Had the Ways and Means Committee stopped with an AMT repeal and corporate tax relief,[4] workers and taxpayers would be better off than they likely will be under the "mother of all tax bills" that the committee appears ready to advance as soon as the mini version is signed by President George W. Bush. However, to make up for the foregone revenues that corporate tax relief and the AMT repeal are supposed to "cost" the government,[5] the committee chose to raise new taxes.

First, taxpayers above certain income levels would pay a surtax based on their "adjusted gross income," or the income taxpayers report before they subtract their personal exemption and standard or itemized deductions. These same taxpayers (again chosen by their income) would see a cap on itemized deductions imposed and a phase-out of their personal exemptions. Other taxpayers, principally those who work in investment management companies, would see their partnership income taxed as ordinary income, which increases their personal income taxes significantly.

While the surtax and the new taxes make up the revenues that the AMT repeal foregoes, they do so by increasing the tax rate that the taxpayers paying the surtax and partnership taxes would face. Married taxpayers in this group will likely see marriage penalties return, as the tax rate on the second income earner bears a higher effective rate. The tax rates on deductions will rise and the value of tax credits will fall when the surtax is imposed. In short, this change nudges up the tax rates faced by people who are most able to adapt their economic behavior to changes in the tax law.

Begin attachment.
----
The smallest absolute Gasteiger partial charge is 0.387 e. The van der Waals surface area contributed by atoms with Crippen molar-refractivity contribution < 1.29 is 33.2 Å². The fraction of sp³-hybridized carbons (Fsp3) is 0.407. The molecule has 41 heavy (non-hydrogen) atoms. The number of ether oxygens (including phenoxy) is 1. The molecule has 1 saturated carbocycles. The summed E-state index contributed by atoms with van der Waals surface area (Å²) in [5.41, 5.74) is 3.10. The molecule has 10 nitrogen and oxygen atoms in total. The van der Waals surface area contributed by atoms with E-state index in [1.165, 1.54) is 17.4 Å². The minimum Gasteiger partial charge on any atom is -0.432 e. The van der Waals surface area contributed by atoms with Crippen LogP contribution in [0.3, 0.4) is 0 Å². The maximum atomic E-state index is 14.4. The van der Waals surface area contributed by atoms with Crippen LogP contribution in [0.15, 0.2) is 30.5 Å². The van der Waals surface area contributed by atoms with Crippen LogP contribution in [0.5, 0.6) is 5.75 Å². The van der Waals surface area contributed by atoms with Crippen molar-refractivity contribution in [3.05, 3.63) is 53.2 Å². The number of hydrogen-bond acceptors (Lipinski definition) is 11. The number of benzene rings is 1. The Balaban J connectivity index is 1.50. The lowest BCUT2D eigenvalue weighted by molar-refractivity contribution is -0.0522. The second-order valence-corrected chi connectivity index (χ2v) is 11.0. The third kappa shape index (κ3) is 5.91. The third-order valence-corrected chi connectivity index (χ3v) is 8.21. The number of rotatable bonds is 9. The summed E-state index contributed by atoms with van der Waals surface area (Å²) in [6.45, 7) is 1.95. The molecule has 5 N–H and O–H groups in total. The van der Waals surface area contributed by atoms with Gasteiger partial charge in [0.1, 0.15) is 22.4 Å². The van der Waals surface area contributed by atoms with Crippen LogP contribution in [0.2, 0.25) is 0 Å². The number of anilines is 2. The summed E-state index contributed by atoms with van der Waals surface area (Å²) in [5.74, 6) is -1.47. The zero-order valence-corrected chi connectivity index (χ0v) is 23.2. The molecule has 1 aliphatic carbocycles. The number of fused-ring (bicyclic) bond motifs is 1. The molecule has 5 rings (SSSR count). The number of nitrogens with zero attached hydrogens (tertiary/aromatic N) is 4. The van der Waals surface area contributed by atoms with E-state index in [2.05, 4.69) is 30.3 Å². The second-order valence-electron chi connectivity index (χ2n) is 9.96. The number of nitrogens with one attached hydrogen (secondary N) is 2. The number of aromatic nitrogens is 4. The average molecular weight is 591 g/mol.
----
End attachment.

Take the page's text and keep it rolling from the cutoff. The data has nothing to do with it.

Simulation 2 combines the corporate rate reduction in Simulation 1 with the increases in personal tax rates. Only these two elements of H.R. 3970 are included in this analysis, but the tax rate increases are enough to overwhelm the positive economic effects of the corporate rate reduction. The results show that nearly all of the economic indicators are negative, or growing below their potential. Investment recovers (as shown by positive numbers for Real Gross Private Domestic Investment and Real Non-Residential Investment), but this recovery primarily stems from the actions of the Federal Reserve to stimulate the economy by lowering interest rates. The GI model allows us to study how the Federal Reserve would react when faced with these types of economic changes. In this case, interest rates fall slightly (as seen by the direction of T-Bills and 10-year Treasury Bonds). Absent that help, investment, too, would have been below its potential or baseline.[6]

The Full Rangel Tax Bill